• What a bizarre response.

          If you don’t see the collapse of a long-standing and respected group like the UO as a catastrophic thing for the community – I’m afraid I find it difficult to believe that you have any love for the arts as you profess.

          Aside from the weekly concerts, do you think that the loss of the wide-ranging educational and community programmes providing the first experiences of classical and orchestral music to children would or even could be handled by other orchestras? These orchestras are already (rightly) stretched in their own communities.

          The inevitable departure of the majority of professional musicians in Northern Ireland – vital for education, coaching, pedagogy of the next generation would be also be an horrendous loss.

          Or do you think Classical Music in Northern Ireland should just lay down and die as “the majority of the population wouldn’t care either way anyway”….? If this is negative, and yes, mean-spirited – I don’t know what is.

          Also, do you still not feel like putting a name to your comments? As if not, the facelessness of this flagrantly contrary position does seem rather cowardly….

          • False statements again, “Amy”. Unlike others, and perhaps you, I post only with my real name. One would think you might have grabbed a clue by now.

            It should be evident to anyone who is interested, including Norman, that you like to hijack threads in order to make false statements. That speaks volumes.

            And when it comes to your nasty insinuation that I would have more than one attitude toward the situation in Ulster, you have gone too far. My birth family, the McElwains, are from Ulster.

  • The Arts Council is very supportive of any campaign to save the Ulster Orchestra. It has been the principle funder of the Orchestra for almost 50 years. However we are concerned by the inaccuracies in the statement posted this morning on Slipped Disc in response to a letter of support for the Save the Ulster Orchestra campaign.

    This blog displays a lack of knowledge and understanding of the relationship between the Arts Council of Northern Ireland and its funded clients, in this case the Ulster Orchestra.

    While the Arts Council aims to support any client organisation through difficult times, it is not and cannot be responsible for the governance and corporate affairs of the Ulster Orchestra. These are rightly the responsibility of the Board.

    Any questions about the financial affairs of the Ulster Orchestra should be directed to them.

    • If you care to list the alleged inaccuracies we will give them due consideration. But perhaps you might answer the key questionL why did ACNI allow the reserves to be depleted, against all good practice and commonsense? And why did its former head of music not address these concerns while she was chief exec of the Ulster Orch. It is the UKNI, rather than SD, that seems to lack accurate information.

    • The UO website lists an ACNI Assessor among its Board members, so you would assume they were at least aware of the financial situation. ACNI have been very quiet over the issue until now – how odd that they make such a defensive statement here!

      This is all a mess and it is impossible to for the orchestra’s audience to gauge who is to blame. Let’s hope the much awaited statement from the orchestra provides some answers (though I doubt we will ever find out the truth).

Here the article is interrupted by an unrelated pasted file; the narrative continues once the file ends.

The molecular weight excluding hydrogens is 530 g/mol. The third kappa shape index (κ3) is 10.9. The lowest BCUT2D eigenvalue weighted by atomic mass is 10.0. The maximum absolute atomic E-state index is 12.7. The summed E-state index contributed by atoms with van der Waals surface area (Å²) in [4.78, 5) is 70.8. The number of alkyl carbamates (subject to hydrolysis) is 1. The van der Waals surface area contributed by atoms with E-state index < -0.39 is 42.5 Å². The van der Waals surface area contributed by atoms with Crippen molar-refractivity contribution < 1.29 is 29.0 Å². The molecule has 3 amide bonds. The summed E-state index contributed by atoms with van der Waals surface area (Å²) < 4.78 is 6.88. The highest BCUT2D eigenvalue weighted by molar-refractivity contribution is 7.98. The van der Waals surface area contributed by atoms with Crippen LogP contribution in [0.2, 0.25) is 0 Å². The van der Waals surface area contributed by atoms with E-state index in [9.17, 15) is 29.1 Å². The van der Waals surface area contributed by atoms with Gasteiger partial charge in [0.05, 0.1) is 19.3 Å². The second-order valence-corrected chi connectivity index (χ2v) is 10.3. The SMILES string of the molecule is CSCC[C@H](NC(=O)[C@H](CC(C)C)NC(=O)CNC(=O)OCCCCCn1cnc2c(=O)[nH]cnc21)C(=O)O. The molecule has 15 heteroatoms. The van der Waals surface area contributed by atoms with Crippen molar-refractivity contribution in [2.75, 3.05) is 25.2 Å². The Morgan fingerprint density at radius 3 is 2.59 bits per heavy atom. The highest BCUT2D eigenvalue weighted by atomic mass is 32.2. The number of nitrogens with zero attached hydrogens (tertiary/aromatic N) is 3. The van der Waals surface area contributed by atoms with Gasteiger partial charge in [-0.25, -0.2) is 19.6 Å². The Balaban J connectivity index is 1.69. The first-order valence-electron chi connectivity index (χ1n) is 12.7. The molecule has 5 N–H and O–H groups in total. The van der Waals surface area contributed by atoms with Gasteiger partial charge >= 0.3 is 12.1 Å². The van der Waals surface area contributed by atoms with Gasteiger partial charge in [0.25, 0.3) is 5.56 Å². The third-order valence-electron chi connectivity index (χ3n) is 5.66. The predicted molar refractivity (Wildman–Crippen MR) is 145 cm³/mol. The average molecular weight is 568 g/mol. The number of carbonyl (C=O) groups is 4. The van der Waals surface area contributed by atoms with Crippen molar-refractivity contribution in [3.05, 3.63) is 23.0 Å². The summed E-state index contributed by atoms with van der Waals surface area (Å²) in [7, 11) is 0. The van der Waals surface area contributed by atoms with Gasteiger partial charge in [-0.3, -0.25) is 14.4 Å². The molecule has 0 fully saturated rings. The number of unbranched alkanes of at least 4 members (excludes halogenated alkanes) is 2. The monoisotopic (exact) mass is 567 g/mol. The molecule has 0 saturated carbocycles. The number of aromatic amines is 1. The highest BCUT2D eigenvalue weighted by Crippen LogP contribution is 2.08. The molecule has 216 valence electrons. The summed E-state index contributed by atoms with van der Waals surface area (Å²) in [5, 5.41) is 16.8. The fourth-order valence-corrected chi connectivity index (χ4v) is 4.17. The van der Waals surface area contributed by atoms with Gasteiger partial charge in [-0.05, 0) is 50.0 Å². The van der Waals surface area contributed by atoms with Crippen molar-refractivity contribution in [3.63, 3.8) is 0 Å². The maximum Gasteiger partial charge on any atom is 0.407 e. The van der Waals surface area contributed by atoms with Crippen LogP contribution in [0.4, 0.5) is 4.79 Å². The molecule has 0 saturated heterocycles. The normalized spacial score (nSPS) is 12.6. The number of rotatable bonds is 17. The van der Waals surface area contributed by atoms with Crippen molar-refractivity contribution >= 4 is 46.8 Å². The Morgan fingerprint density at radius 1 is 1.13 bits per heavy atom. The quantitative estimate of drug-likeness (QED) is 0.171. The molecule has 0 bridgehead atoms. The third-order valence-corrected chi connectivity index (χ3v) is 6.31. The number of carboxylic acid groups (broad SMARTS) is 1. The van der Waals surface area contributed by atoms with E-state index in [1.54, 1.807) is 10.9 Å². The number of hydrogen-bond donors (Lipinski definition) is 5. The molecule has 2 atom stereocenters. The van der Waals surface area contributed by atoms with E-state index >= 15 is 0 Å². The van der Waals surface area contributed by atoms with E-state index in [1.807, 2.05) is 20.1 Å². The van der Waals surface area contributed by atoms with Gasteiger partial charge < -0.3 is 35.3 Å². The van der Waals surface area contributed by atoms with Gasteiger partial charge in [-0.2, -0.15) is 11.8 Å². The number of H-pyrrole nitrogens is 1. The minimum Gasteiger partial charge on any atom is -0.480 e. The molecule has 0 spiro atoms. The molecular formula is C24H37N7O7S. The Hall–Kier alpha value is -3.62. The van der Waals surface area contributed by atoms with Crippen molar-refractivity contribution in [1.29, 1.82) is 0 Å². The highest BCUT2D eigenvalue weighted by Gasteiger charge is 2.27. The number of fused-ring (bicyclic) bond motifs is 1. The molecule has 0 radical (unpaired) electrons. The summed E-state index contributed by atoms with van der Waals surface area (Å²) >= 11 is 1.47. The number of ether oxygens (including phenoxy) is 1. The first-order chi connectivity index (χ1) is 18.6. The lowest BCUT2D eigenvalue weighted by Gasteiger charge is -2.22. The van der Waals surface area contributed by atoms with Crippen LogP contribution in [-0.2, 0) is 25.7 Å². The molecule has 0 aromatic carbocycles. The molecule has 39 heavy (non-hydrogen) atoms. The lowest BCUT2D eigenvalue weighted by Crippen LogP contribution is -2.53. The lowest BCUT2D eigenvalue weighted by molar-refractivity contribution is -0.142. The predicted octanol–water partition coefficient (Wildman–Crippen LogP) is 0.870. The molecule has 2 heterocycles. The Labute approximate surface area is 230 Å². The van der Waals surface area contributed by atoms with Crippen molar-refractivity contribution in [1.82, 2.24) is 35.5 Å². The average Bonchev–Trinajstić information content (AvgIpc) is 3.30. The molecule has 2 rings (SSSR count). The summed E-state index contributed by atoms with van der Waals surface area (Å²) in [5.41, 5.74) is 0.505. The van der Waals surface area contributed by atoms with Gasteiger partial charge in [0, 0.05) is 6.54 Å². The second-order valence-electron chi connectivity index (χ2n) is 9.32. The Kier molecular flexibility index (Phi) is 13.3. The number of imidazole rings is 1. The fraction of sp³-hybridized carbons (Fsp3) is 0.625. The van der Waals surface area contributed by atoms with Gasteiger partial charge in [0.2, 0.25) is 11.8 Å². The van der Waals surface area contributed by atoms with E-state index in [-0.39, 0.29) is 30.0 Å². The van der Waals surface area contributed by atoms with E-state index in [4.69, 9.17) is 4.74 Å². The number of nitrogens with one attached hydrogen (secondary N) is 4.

• So Anon. If these musicians should not, by your reckoning, be doing their music, what activities do you have in mind for them? Don’t we need more orchestras rather than fewer? Won’t it be better for our world if people pursue their talents in a positive way rather than a negative one – or worse follow a destructive path. These are the real questions that politicians need to be thinking about in relation to the arts.

  • Anon sounds as if they are someone who has been turned down by the orchestra for a job. He/she sounds as if he/she suffers from “invincible ignorance”

  • There are arguments on both sides as to whether the Ulster Orchestra should be saved or not but are we missing the point here? Should the point not be : Why are the orchestra in this situation in the first place? Sir George Bain stated in an article by John Simpson in the Belfast Telegraph as recently as December ’13 that the orchestra was ‘still on song despite cuts in funding’. Why has this changed so dramatically in 10 months? Accounts to 31/3/13 show reserves of over £1million, up 23% from the previous year. We are led to believe that accounts to 31/3/14 will be qualified unless a bailout of £500K is received. WHAT’S GOING ON? Does this mean that the Ulster Orchestra has spent or is committed to spending all of it’s reserves?
    Surely ACNI, it’s main funder, has a right to see how the money is being spent. Has anyone reviewed the Ulster Orchestra’s Management, processes, procedures, financial controls, budgeting and decision making? If not, surely this should be done before any bailout is given.

  • An article in the Belfast Telegraph last week states that the Ulster Orchestra’s deficit to 31/3/14 is £562K with a further deficit for the current financial year of £400K which does not leave much change out of the £1million reserves shown in their accounts to 31/3/13. It’s hardly surprising that a bailout is needed but is this a request to bailout the orchestra or to bailout its directors for the obvious financial ineptitude that they have shown? It doesn’t look like any effective measures were put in place to absorb the cuts to their funding that they have known about for at least two years.
    So, yes, ACNI, it is right that the governance and corporate affairs of the Ulster Orchestra are the responsibility of the Board but who will hold them accountable when they are this incompetent?
    There have been lots of voices and opinions on both sides of this debate but the silence from the former Chief Executive, Rosa Solinas, has been deafening. She left the Ulster Orchestra overnight, having ‘achieved all her objectives’ and with no formal statement about her departure from the Ulster Orchestra. I sincerely hope this silence has not come at a cost to the public purse.
    More and more questions but not enough answers.